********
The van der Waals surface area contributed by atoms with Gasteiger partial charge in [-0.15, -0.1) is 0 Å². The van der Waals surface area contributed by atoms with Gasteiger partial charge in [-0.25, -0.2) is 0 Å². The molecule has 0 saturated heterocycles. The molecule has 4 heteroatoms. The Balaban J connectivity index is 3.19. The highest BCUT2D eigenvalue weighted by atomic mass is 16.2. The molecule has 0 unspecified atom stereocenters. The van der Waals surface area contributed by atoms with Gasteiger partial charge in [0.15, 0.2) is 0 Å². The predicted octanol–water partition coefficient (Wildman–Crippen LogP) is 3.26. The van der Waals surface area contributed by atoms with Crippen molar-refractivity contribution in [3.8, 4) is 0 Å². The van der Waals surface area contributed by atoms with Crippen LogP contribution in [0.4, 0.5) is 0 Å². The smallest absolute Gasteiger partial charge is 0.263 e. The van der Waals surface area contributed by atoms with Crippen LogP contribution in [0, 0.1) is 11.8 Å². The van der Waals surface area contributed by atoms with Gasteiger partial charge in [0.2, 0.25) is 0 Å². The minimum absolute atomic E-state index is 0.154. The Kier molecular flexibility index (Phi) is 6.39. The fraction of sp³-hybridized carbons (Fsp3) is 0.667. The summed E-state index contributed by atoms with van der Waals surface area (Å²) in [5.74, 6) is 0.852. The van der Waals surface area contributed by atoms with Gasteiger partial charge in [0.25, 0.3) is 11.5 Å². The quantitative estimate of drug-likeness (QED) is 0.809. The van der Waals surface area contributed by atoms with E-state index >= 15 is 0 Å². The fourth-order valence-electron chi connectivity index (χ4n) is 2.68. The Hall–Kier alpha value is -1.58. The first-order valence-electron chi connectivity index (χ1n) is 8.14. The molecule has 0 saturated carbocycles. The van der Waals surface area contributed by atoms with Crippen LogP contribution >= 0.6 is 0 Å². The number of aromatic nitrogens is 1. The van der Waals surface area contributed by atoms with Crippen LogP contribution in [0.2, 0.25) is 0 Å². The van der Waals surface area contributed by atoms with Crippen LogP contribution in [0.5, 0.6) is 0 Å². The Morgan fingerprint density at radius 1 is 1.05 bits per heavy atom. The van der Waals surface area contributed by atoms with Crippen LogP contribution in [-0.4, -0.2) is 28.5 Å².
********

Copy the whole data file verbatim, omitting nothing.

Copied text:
The van der Waals surface area contributed by atoms with Gasteiger partial charge in [-0.15, -0.1) is 0 Å². The van der Waals surface area contributed by atoms with Gasteiger partial charge in [-0.25, -0.2) is 0 Å². The molecule has 0 saturated heterocycles. The molecule has 4 heteroatoms. The Balaban J connectivity index is 3.19. The highest BCUT2D eigenvalue weighted by atomic mass is 16.2. The molecule has 0 unspecified atom stereocenters. The van der Waals surface area contributed by atoms with Gasteiger partial charge in [0.15, 0.2) is 0 Å². The predicted octanol–water partition coefficient (Wildman–Crippen LogP) is 3.26. The van der Waals surface area contributed by atoms with Crippen molar-refractivity contribution in [3.8, 4) is 0 Å². The van der Waals surface area contributed by atoms with Crippen LogP contribution in [0.4, 0.5) is 0 Å². The smallest absolute Gasteiger partial charge is 0.263 e. The van der Waals surface area contributed by atoms with Crippen LogP contribution in [0, 0.1) is 11.8 Å². The van der Waals surface area contributed by atoms with Gasteiger partial charge in [0.2, 0.25) is 0 Å². The minimum absolute atomic E-state index is 0.154. The Kier molecular flexibility index (Phi) is 6.39. The fraction of sp³-hybridized carbons (Fsp3) is 0.667. The summed E-state index contributed by atoms with van der Waals surface area (Å²) in [5.74, 6) is 0.852. The van der Waals surface area contributed by atoms with Gasteiger partial charge in [0.25, 0.3) is 11.5 Å². The quantitative estimate of drug-likeness (QED) is 0.809. The van der Waals surface area contributed by atoms with E-state index >= 15 is 0 Å². The fourth-order valence-electron chi connectivity index (χ4n) is 2.68. The Hall–Kier alpha value is -1.58. The first-order valence-electron chi connectivity index (χ1n) is 8.14. The molecule has 0 saturated carbocycles. The van der Waals surface area contributed by atoms with Crippen LogP contribution >= 0.6 is 0 Å². The number of aromatic nitrogens is 1. The van der Waals surface area contributed by atoms with Crippen LogP contribution in [0.2, 0.25) is 0 Å². The van der Waals surface area contributed by atoms with Crippen LogP contribution in [0.5, 0.6) is 0 Å². The Morgan fingerprint density at radius 1 is 1.05 bits per heavy atom. The van der Waals surface area contributed by atoms with Crippen LogP contribution in [-0.4, -0.2) is 28.5 Å².